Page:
Sunday, June 26, 2011

Groundbreaking Celebration

A large tent was erected on the site for the groundbreaking celebration for the Dr. Phillips Center for the Performing Arts. Located across from City Hall, the tent's entrance was right where Magnolia bumps into South Street. I was directed to the media check in table where Jordana Lipkin gave me my press lanyard. The tent was air conditioned, but it was so hot out that everyone was waving their programs to stay cool.

There were rows of white folding chairs, all of which had "Reserved" signs. I bumped into Mark Baratelli of We took photos of ourselves shoveling the dirt. His face popped up periodically on video monitors so I was hanging out with "the talent." We joked about all the reserved seats. No one was sitting. It seemed that, like the Emperor's new clothes, the event was so exclusive that no one would be allowed to park their butt. The first act on the stage was a string quartet from the Orlando Philharmonic which is ironic since the performance hall will not benefit the Orchestra since it isn't an acoustically designed hall. It will only be good for traveling Broadway shows that use microphones.

The second act, "Sovereign Brass" also had performers from the Orchestra. I wondered if any local performer at the groundbreaking would ever benefit from the new stage. A little girl in a black dress watched the musicians mesmerized.

Andrea Canny
joined Mark and I in our prime viewing spot. By now the tent was crowded full of several hundred people. Mayor Buddy Dyer started his speech with a quote from Michelangelo that I rather like...

“The greater danger for most of us lies not in setting our aim too high and falling short; but in setting our aim too low, and achieving our mark.” He said that over 200 businesses have opened since the Amway Center opened. Many of them might be the bicycle driven handy cabs. He stressed that Arts and Culture are the soul of any city, and I couldn't agree more. The tourism industry helped put the whole package together. I just hope they sprinkle enough pixie dust to somehow make the financial numbers work out. In three card Monti we eventually find the Ace of hearts if we bet enough money. Don't we?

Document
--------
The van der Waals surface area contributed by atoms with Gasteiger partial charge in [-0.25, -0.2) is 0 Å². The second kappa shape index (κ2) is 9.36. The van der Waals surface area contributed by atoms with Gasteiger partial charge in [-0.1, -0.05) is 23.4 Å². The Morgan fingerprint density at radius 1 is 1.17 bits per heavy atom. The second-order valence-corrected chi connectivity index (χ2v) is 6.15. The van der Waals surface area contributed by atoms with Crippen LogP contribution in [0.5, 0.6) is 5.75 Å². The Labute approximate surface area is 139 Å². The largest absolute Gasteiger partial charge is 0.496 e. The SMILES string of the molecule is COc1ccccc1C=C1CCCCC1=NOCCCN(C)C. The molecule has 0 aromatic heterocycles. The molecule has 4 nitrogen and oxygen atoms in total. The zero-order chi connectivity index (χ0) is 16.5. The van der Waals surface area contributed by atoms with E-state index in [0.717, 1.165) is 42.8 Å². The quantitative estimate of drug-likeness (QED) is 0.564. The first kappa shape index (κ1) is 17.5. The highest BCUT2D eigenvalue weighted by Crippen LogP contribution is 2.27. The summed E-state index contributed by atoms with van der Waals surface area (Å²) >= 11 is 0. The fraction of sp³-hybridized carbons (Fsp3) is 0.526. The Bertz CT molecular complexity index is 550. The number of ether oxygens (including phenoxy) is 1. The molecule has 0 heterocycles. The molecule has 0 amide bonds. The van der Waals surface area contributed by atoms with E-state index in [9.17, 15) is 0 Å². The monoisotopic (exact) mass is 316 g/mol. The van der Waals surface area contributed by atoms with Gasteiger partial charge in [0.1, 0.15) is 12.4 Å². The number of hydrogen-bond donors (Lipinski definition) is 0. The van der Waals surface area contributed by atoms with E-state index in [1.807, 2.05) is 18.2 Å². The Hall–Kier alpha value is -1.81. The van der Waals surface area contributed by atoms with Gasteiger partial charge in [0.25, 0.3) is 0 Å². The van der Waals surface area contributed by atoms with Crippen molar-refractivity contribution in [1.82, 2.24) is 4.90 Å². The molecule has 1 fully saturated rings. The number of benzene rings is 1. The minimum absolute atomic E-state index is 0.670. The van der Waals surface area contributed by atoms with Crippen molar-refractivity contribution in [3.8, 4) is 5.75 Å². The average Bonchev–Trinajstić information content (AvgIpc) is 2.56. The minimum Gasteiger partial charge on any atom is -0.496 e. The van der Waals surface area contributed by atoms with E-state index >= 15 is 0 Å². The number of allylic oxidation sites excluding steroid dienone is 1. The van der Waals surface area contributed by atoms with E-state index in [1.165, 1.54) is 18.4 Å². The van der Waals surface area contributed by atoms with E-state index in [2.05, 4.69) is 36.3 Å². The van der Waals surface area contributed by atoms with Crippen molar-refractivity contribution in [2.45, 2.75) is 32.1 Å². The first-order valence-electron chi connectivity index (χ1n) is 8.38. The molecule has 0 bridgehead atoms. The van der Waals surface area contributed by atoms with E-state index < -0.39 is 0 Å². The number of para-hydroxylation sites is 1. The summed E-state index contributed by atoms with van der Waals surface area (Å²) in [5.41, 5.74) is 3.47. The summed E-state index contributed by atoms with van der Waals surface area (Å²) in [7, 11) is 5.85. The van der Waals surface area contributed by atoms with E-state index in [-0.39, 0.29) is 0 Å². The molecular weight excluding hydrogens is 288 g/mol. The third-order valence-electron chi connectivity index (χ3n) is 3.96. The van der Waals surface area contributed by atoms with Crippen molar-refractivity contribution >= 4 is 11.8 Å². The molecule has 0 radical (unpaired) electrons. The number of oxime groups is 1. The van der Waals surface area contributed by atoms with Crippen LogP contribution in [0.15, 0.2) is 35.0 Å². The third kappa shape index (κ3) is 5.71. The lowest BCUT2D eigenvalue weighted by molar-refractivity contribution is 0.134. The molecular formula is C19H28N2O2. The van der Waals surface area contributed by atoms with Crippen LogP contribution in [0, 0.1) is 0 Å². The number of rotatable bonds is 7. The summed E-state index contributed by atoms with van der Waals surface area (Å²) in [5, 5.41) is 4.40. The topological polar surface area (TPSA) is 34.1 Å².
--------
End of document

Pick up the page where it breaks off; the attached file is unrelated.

Davis Gaines sang "This is the Moment," and for a moment, I believed. There was an orange band of sand in front of the stage. Several people walked on it and the orange crust broke showing the white sand beneath. We speculated that it might be some Tibetan sand art or perhaps it was an indication of the front wall of the new building. Our questions were answered when Buddy Dyer and city commissioners all lined up with shovels to break ground in the orange sand. Cannons fired sending streamers over the crowd and two tent panels were torn open showing huge bulldozers which fired up ready to work.

Prints are available for each sketch for $250 and many originals can be purchased for $400. White museum grade shadow box frames are $100 more. You can e-mail Thor at

No comments: